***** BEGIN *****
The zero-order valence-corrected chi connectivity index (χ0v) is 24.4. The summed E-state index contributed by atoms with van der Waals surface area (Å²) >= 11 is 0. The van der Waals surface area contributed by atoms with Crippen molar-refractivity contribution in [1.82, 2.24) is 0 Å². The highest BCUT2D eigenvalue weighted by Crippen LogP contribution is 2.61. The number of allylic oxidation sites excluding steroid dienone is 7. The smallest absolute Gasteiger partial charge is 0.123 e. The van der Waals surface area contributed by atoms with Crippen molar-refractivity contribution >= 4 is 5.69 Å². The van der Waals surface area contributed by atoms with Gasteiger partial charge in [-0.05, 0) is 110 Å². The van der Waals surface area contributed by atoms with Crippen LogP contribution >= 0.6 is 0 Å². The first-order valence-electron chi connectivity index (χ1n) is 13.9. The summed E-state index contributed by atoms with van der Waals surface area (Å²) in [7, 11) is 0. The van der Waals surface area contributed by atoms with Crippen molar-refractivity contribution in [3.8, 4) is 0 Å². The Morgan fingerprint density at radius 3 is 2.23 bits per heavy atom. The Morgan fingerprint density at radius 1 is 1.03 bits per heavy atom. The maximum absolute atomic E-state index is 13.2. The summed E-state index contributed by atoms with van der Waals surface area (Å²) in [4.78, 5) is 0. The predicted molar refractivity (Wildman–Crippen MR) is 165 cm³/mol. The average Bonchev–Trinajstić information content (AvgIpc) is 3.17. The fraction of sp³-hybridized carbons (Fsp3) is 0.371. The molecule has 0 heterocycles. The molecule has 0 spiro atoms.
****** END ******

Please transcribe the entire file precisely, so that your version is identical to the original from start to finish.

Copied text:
The zero-order valence-corrected chi connectivity index (χ0v) is 24.4. The summed E-state index contributed by atoms with van der Waals surface area (Å²) >= 11 is 0. The van der Waals surface area contributed by atoms with Crippen molar-refractivity contribution in [1.82, 2.24) is 0 Å². The highest BCUT2D eigenvalue weighted by Crippen LogP contribution is 2.61. The number of allylic oxidation sites excluding steroid dienone is 7. The smallest absolute Gasteiger partial charge is 0.123 e. The van der Waals surface area contributed by atoms with Crippen molar-refractivity contribution >= 4 is 5.69 Å². The van der Waals surface area contributed by atoms with Gasteiger partial charge in [-0.05, 0) is 110 Å². The van der Waals surface area contributed by atoms with Crippen LogP contribution >= 0.6 is 0 Å². The first-order valence-electron chi connectivity index (χ1n) is 13.9. The summed E-state index contributed by atoms with van der Waals surface area (Å²) in [7, 11) is 0. The van der Waals surface area contributed by atoms with Crippen molar-refractivity contribution in [3.8, 4) is 0 Å². The Morgan fingerprint density at radius 3 is 2.23 bits per heavy atom. The Morgan fingerprint density at radius 1 is 1.03 bits per heavy atom. The maximum absolute atomic E-state index is 13.2. The summed E-state index contributed by atoms with van der Waals surface area (Å²) in [4.78, 5) is 0. The predicted molar refractivity (Wildman–Crippen MR) is 165 cm³/mol. The average Bonchev–Trinajstić information content (AvgIpc) is 3.17. The fraction of sp³-hybridized carbons (Fsp3) is 0.371. The molecule has 0 heterocycles. The molecule has 0 spiro atoms.